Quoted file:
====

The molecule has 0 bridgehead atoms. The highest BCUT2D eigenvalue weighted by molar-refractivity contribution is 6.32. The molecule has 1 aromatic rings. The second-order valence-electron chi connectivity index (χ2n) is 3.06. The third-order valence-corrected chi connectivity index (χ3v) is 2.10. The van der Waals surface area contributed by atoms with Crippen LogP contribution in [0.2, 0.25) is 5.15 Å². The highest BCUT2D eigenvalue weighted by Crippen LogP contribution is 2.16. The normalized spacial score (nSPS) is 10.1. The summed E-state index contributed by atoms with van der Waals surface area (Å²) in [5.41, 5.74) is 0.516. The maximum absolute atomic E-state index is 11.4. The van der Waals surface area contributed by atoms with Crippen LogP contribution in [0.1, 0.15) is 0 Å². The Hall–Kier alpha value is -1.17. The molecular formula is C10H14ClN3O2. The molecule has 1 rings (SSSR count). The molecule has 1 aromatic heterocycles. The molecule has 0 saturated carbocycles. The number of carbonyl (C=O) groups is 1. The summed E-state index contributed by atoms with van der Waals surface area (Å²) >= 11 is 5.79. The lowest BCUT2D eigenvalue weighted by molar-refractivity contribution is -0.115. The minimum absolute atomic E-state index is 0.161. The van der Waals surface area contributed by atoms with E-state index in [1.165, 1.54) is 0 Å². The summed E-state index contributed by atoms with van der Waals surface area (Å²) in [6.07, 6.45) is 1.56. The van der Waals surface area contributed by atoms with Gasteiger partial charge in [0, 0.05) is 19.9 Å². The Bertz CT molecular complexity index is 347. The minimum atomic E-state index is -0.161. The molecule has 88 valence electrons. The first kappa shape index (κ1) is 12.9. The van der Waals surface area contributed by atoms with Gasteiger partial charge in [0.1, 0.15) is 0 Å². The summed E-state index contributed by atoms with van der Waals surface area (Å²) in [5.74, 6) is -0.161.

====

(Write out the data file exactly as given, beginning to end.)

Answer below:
The molecule has 0 bridgehead atoms. The highest BCUT2D eigenvalue weighted by molar-refractivity contribution is 6.32. The molecule has 1 aromatic rings. The second-order valence-electron chi connectivity index (χ2n) is 3.06. The third-order valence-corrected chi connectivity index (χ3v) is 2.10. The van der Waals surface area contributed by atoms with Crippen LogP contribution in [0.2, 0.25) is 5.15 Å². The highest BCUT2D eigenvalue weighted by Crippen LogP contribution is 2.16. The normalized spacial score (nSPS) is 10.1. The summed E-state index contributed by atoms with van der Waals surface area (Å²) in [5.41, 5.74) is 0.516. The maximum absolute atomic E-state index is 11.4. The van der Waals surface area contributed by atoms with Crippen LogP contribution in [0.1, 0.15) is 0 Å². The Hall–Kier alpha value is -1.17. The molecular formula is C10H14ClN3O2. The molecule has 1 rings (SSSR count). The molecule has 1 aromatic heterocycles. The molecule has 0 saturated carbocycles. The number of carbonyl (C=O) groups is 1. The summed E-state index contributed by atoms with van der Waals surface area (Å²) >= 11 is 5.79. The lowest BCUT2D eigenvalue weighted by molar-refractivity contribution is -0.115. The minimum absolute atomic E-state index is 0.161. The van der Waals surface area contributed by atoms with E-state index in [1.165, 1.54) is 0 Å². The summed E-state index contributed by atoms with van der Waals surface area (Å²) in [6.07, 6.45) is 1.56. The van der Waals surface area contributed by atoms with Gasteiger partial charge in [0, 0.05) is 19.9 Å². The Bertz CT molecular complexity index is 347. The minimum atomic E-state index is -0.161. The molecule has 88 valence electrons. The first kappa shape index (κ1) is 12.9. The van der Waals surface area contributed by atoms with Gasteiger partial charge in [0.1, 0.15) is 0 Å². The summed E-state index contributed by atoms with van der Waals surface area (Å²) in [5.74, 6) is -0.161.